Christopher Murray’s “Unusual Punishment: Inside the Walla Walla Prison, 1970-1985” revisits a reform era in the Washington State Penitentiary, when a regime of relaxed rules and regulations degenerated into violence and murder.

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‘Unusual Punishment: Inside the Walla Walla Prison, 1970-1985’

by Christopher Murray

Washington State University Press, 306 pp., $22.95

In the years covered in “Unusual Punishment,” the Walla Walla state prison doesn’t sound like such a bad place — except for the murders.

And the rapes, bombs, riots, fires, stabbings, beatings and other assaults.

But an inmate during the 1970s could choose what cell to live in, could dress as he pleased, keep as much personal property as his cell could hold and belong to a club that held banquets in quarters locked to keep out bothersome correctional officers.

These were, in the words of the book’s author, Christopher Murray, the “accumulated dysfunctional privileges that compromised the ability of the correctional officers to control the prison.”

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Murray writes that the reforms at the Washington State Penitentiary in Walla Walla started with views popular in the late 1960s, brought to Washington mostly by psychiatrist William Conte, who became director of the Department of Institutions under Gov. Daniel Evans. Conte held that the prison had the potential for being a “social psychiatric setting,” that prisoner rehabilitation was possible and was the goal under state law.

So he sent B. J. Rhay, then Walla Walla superintendent, to Europe to see how prisons were run there. When Rhay returned, the rigidity of prison operations started to relax from its top-down control, starting with the warden, to guards (soon to become correctional officers) to convicts (soon to become inmates), who were allowed to form “resident government.”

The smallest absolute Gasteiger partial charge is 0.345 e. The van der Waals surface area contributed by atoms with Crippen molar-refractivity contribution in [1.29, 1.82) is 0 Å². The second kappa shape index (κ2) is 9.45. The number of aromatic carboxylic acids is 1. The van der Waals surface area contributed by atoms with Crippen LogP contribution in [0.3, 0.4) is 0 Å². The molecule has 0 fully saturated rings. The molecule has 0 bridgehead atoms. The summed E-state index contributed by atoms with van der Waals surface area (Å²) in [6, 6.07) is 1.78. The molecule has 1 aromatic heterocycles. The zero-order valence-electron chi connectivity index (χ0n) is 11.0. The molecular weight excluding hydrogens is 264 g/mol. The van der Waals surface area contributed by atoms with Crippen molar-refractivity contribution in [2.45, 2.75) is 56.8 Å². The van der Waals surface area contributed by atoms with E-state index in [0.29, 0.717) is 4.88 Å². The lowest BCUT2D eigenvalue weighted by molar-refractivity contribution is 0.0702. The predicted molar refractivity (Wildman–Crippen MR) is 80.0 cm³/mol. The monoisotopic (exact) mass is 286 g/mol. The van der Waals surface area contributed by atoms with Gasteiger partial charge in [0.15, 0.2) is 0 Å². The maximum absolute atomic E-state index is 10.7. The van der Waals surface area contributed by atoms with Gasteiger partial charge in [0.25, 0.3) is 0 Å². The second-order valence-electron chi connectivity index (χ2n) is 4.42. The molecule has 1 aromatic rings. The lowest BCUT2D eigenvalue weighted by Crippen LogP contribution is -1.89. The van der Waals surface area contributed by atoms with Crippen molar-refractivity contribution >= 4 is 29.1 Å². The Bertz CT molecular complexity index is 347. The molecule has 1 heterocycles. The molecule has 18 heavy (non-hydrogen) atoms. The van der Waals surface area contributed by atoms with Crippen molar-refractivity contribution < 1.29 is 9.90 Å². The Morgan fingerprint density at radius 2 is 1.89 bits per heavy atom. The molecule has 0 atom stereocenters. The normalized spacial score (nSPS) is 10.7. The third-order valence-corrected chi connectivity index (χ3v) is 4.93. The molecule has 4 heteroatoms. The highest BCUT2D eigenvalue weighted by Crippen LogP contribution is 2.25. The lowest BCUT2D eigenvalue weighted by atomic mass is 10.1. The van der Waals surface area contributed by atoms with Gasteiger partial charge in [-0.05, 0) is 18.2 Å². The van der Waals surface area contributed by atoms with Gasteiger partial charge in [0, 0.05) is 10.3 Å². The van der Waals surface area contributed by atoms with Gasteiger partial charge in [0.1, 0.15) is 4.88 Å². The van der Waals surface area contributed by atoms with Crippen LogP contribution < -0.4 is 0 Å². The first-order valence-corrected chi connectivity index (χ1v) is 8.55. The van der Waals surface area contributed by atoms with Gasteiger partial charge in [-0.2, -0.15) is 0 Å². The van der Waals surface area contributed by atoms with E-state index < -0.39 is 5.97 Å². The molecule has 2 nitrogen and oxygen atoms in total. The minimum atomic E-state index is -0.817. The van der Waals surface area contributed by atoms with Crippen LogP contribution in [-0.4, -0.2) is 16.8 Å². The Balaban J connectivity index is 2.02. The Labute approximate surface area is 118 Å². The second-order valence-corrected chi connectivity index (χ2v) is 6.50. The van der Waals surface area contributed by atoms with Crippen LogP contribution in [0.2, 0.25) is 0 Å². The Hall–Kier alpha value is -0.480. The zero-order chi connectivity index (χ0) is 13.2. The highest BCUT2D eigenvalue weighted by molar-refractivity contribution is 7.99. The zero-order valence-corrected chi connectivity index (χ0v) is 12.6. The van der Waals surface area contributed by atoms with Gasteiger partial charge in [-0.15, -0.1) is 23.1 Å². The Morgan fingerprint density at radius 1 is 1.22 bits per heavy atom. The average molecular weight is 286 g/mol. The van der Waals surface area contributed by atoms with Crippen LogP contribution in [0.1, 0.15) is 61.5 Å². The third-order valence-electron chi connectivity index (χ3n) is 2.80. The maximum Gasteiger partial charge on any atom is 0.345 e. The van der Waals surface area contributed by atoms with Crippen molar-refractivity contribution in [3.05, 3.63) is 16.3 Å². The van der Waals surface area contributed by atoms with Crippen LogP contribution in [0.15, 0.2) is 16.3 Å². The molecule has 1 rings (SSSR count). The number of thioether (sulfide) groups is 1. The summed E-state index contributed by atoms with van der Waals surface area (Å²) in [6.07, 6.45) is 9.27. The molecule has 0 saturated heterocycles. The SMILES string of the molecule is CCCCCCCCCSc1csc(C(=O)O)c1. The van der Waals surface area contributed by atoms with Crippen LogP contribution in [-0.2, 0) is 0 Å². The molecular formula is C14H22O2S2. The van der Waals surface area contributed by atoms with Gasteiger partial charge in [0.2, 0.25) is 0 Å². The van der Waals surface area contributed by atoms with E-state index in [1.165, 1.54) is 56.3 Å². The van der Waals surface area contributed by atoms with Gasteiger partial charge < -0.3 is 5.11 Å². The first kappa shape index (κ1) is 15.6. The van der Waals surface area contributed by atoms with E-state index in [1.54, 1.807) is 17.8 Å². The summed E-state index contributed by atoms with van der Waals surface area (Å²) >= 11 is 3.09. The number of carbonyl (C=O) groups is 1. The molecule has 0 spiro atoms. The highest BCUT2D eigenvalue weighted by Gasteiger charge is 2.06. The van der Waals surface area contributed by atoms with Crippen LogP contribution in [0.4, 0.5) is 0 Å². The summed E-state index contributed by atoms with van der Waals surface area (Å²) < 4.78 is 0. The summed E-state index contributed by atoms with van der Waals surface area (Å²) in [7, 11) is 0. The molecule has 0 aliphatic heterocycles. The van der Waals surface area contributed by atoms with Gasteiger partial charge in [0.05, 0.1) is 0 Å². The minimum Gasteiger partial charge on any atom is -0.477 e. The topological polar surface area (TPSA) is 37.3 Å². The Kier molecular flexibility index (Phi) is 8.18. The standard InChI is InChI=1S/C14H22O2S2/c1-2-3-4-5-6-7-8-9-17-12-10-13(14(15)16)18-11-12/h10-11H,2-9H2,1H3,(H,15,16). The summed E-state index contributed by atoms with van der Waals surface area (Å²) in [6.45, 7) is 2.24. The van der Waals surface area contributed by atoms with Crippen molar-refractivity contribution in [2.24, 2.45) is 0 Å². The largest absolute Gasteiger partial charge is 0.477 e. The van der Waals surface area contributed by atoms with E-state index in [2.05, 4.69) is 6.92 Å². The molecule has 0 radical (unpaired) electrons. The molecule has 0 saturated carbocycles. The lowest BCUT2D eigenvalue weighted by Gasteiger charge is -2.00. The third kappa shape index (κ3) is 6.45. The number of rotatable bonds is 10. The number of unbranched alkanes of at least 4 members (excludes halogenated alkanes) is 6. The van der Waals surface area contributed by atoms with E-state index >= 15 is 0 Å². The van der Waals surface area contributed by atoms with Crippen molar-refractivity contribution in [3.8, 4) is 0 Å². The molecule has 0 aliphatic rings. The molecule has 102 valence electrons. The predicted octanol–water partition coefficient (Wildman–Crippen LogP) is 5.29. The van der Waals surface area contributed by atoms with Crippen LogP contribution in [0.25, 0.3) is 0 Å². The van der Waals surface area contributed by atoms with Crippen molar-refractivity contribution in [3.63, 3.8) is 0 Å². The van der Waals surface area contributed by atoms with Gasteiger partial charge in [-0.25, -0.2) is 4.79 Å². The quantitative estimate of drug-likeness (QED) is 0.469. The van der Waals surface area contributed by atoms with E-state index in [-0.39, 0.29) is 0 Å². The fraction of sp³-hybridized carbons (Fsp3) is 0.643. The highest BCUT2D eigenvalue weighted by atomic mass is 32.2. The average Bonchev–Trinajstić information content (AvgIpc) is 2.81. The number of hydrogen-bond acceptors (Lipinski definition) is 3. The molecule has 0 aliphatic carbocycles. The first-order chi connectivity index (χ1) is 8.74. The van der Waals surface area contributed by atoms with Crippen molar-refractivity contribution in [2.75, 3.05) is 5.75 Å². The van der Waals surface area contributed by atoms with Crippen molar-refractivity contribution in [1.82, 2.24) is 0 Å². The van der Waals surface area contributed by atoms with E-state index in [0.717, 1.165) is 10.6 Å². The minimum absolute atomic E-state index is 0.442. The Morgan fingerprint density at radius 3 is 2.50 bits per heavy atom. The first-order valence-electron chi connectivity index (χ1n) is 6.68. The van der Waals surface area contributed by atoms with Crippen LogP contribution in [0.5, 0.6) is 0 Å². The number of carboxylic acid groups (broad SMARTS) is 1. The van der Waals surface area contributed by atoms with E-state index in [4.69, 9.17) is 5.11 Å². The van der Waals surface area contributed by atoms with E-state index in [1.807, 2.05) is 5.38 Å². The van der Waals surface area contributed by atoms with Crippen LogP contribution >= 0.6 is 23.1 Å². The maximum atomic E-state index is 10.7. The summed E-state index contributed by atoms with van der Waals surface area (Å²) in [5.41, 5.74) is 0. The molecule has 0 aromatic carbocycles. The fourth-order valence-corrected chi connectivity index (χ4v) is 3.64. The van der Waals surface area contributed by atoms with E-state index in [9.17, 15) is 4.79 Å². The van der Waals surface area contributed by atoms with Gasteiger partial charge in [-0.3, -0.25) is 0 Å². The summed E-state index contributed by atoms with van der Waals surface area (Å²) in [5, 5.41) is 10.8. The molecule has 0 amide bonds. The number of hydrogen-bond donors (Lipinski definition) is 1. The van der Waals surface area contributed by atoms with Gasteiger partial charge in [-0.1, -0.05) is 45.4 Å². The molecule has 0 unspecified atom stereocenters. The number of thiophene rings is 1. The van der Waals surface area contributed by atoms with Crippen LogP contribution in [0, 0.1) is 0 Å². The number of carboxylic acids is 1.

But by the end of the decade, it was obvious that too much control had gone over to the inmates. Two prisoners committed murders while outside the walls on furloughs. Two correctional officers were killed inside the prison. The officers felt unsafe and demoralized, and their union became hostile to the prison administration. There were inmate murders, riots, lockdowns, lawsuits and a wildcat strike by correctional officers.

The summer of 1979 started with the murder of Sgt. William Cross, a corrections officer, and continued with prisoners locked in their cells during months of stifling heat. That tense time saw destruction in part of the prison as inmates tore toilets from the walls of their cells.

The time seemed right time for a physical remodel that would make movement of prisoners more secure. Those in charge of the prison in this era — Amos Reed, Jim Spalding, Bob Kastama, Walter Kautzky, Larry Kincheloe — orchestrated a turning-away from the earlier reforms.

Murray worked for the agency responsible for Washington’s prisons and later ran his own consulting firm that provided planning, research and policy analysis to correctional agencies. His dozens of interviews for the book included those with inmates, prison administrators and politicians.

“Unusual Punishment” gives readers inside baseball inside the walls. The book paints a vivid picture of the prison from 1970 to 1985 but often buries that in names and details about the prison administration both in Walla Walla and in state government in Olympia.

This revealing portrait of a strange time in state history doesn’t draw a connection to today’s events, which include recent revelations that as many as 3,700 prisoners may have been mistakenly released early since 2002, and that two of them have been charged with murders committed when they should have been behind bars.

This has been blamed on faulty software, a problem that could not have been addressed in 1985. But it appears that officials continued the early releases after the problem was identified, signaling a failure in basic administration, a central theme in “Unusual Punishment.”

It may be time for Murray to have another go at the prison system.